Asef Bayat writes:
How should we make sense of the revolts that have engulfed the Arab world? Some observers see them as postmodern revolutions, diffused and leaderless, with no fixed ideology. Others view them as the next wave of democratic and liberal revolutions. Most commonly, they are described as youth revolutions, since young people played a key role in initiating them. Still others argue that they may be Islamist revolutions and will turn the region into a theocracy resembling Iran. In the United States, this is the position that many Republicans hold. The Iranian hard-liners concur, insisting that the Arab revolts are inspired by Iran’s 1979 Islamic takeover.
Religious factions have been involved in the Arab protests to an extent — al-Nahda has in Tunisia, the Muslim Brotherhood has in Egypt and Syria, and the Islamic opposition has in Yemen, for example. But in truth, the revolutions transcend the Islamist politics that reigned in the region just a few years ago. In a 2008 essay on the future of Islamic revolutions, I suggested that the Iranian experience “may well remain the first and the last Islamic Revolution of our time,” for the “growth of democratic sensibilities and movements [in the Middle East] is likely to push Islamism into the ‘post-Islamist’ course, paving the way for a democratic change in which an inclusive Islam may play a significant role. The outcome may be termed ‘post-Islamist refo-lutions’ [a mix of reforms and revolutions].”
Post-Islamism is not anti-Islamic or secular; a post-Islamist movement dearly upholds religion but also highlights citizens’ rights. It aspires to a pious society within a democratic state. Early examples of such movements include the reform movement in Iran in the late 1990s and the country’s Green Movement today, Indonesia’s Prosperous Justice Party, Egypt’s Hizb al-Wasat, Morocco’s Justice and Development Party (PJD), and Turkey’s ruling Justice and Development Party (AKP). Each was originally fundamentalist but over time came to critique Islamist excess, its violation of democratic rights, and its use of religion as a tool to sanctify political power. They all eventually opted to work within the democratic state.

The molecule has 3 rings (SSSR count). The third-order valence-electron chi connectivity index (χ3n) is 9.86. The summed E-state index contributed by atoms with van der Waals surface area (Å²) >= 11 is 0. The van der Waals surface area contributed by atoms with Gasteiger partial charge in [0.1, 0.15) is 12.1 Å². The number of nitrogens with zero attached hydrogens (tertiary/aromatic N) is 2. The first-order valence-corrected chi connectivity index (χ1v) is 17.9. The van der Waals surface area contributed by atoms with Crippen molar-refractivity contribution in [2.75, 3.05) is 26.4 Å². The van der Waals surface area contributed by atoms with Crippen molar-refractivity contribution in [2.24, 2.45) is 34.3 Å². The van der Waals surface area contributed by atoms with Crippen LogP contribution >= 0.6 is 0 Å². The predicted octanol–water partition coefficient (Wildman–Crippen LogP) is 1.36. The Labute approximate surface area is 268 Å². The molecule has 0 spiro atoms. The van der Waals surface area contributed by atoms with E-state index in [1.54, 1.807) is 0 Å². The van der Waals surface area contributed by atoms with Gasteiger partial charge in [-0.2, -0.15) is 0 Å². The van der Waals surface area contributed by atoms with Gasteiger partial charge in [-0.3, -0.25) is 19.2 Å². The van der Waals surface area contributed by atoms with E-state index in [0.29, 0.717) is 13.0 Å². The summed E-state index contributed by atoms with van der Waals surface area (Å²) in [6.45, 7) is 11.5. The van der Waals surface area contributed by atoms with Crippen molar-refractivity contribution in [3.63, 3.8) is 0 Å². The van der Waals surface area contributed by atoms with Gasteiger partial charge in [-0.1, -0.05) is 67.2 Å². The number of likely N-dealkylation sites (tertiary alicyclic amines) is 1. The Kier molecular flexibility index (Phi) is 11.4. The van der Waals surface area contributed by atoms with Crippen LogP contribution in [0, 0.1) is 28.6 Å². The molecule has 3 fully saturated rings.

The protest movements underlying the current revolutions seem set to follow these earlier post-Islamist experiments. So far, religious rhetoric has been remarkably absent, even though the participants of the Middle East’s many uprisings remain overwhelmingly people of faith. In Tunisia, protesters’ central objective was to establish a democratic government. Rachid al-Ghannouchi, the founder of Tunisia’s main Islamist party — Islamic Nahda — has publicly rejected a Khomeini-style state and has declined to run for president in future elections. Similarly, in Egypt the revolution demanded “change, freedom, and social justice” and was broadly secular. In fact, the major religious groups — Gamaiyya Ansar al-Sunna al-Muhammadiyya, a Salafi movement that controls 500 mosques and scores of schools and associations; al-Azhar, the main establishmentarian Islamic institution; and the Coptic Church did not initially back the revolution. The Muslim Brotherhood’s old guard joined reluctantly and only after being pushed by the group’s younger members.
Libya’s rebel movement and provisional government, the National Council, is composed not of Islamists or al Qaeda members but of a mix of the secular and faithful, including doctors, lawyers, teachers, regime defectors, and activists working to end Muammar al-Gaddafi’s oppression. According to their spokesman, Abdul Hafidh Ghoga, a human rights lawyer, Islamist presence is minimal, since the country’s Islamists were, for the most part, crushed by Qaddafi long ago. And in Yemen and Syria, where protesters are also demanding democracy, there has also been no evidence of a major Islamist presence. In Bahrain, of course, the protests have taken on a sectarian dimension, since the monarchy is Sunni and the population is Shia, but the mainstream opposition still has largely secular demands: an elected government, a free press, the right to establish organizations, and the end to religious discrimination.